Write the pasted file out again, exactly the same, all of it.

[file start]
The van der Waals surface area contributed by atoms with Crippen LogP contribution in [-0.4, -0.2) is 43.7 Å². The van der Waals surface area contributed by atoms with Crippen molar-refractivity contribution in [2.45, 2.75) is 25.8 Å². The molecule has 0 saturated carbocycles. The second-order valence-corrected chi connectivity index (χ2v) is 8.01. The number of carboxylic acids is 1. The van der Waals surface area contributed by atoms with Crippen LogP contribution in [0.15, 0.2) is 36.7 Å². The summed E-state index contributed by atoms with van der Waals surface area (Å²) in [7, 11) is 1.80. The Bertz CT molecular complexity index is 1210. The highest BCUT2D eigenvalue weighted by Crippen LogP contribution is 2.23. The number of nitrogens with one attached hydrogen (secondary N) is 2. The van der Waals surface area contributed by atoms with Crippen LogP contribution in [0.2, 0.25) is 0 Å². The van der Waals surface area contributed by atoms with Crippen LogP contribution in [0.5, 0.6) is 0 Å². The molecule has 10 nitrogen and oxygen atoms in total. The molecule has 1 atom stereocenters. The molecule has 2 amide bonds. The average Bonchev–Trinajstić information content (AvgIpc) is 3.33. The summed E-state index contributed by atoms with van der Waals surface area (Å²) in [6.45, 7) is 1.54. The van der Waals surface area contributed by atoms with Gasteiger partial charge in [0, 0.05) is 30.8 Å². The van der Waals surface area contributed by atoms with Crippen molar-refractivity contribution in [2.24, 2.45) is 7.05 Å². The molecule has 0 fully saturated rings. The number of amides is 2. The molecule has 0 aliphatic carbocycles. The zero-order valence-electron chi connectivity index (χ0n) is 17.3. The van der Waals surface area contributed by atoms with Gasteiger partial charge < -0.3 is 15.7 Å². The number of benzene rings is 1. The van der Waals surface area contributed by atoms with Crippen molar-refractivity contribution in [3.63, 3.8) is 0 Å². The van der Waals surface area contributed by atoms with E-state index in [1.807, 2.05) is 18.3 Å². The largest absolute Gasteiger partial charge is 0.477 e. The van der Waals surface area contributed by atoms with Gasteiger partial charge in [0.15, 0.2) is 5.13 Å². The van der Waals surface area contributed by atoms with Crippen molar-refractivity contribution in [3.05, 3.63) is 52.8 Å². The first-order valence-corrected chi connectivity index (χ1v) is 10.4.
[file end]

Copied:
The van der Waals surface area contributed by atoms with Crippen LogP contribution in [-0.4, -0.2) is 43.7 Å². The van der Waals surface area contributed by atoms with Crippen molar-refractivity contribution in [2.45, 2.75) is 25.8 Å². The molecule has 0 saturated carbocycles. The second-order valence-corrected chi connectivity index (χ2v) is 8.01. The number of carboxylic acids is 1. The van der Waals surface area contributed by atoms with Crippen LogP contribution in [0.15, 0.2) is 36.7 Å². The summed E-state index contributed by atoms with van der Waals surface area (Å²) in [7, 11) is 1.80. The Bertz CT molecular complexity index is 1210. The highest BCUT2D eigenvalue weighted by Crippen LogP contribution is 2.23. The number of nitrogens with one attached hydrogen (secondary N) is 2. The van der Waals surface area contributed by atoms with Crippen LogP contribution in [0.2, 0.25) is 0 Å². The van der Waals surface area contributed by atoms with Crippen LogP contribution in [0.5, 0.6) is 0 Å². The molecule has 10 nitrogen and oxygen atoms in total. The molecule has 1 atom stereocenters. The molecule has 2 amide bonds. The average Bonchev–Trinajstić information content (AvgIpc) is 3.33. The summed E-state index contributed by atoms with van der Waals surface area (Å²) in [6.45, 7) is 1.54. The van der Waals surface area contributed by atoms with Gasteiger partial charge in [0, 0.05) is 30.8 Å². The van der Waals surface area contributed by atoms with Crippen molar-refractivity contribution in [2.24, 2.45) is 7.05 Å². The molecule has 0 fully saturated rings. The number of amides is 2. The molecule has 0 aliphatic carbocycles. The zero-order valence-electron chi connectivity index (χ0n) is 17.3. The van der Waals surface area contributed by atoms with Gasteiger partial charge < -0.3 is 15.7 Å². The number of benzene rings is 1. The van der Waals surface area contributed by atoms with Crippen molar-refractivity contribution in [3.63, 3.8) is 0 Å². The van der Waals surface area contributed by atoms with E-state index in [1.807, 2.05) is 18.3 Å². The largest absolute Gasteiger partial charge is 0.477 e. The van der Waals surface area contributed by atoms with Gasteiger partial charge in [0.15, 0.2) is 5.13 Å². The van der Waals surface area contributed by atoms with Crippen molar-refractivity contribution in [3.05, 3.63) is 52.8 Å². The first-order valence-corrected chi connectivity index (χ1v) is 10.4.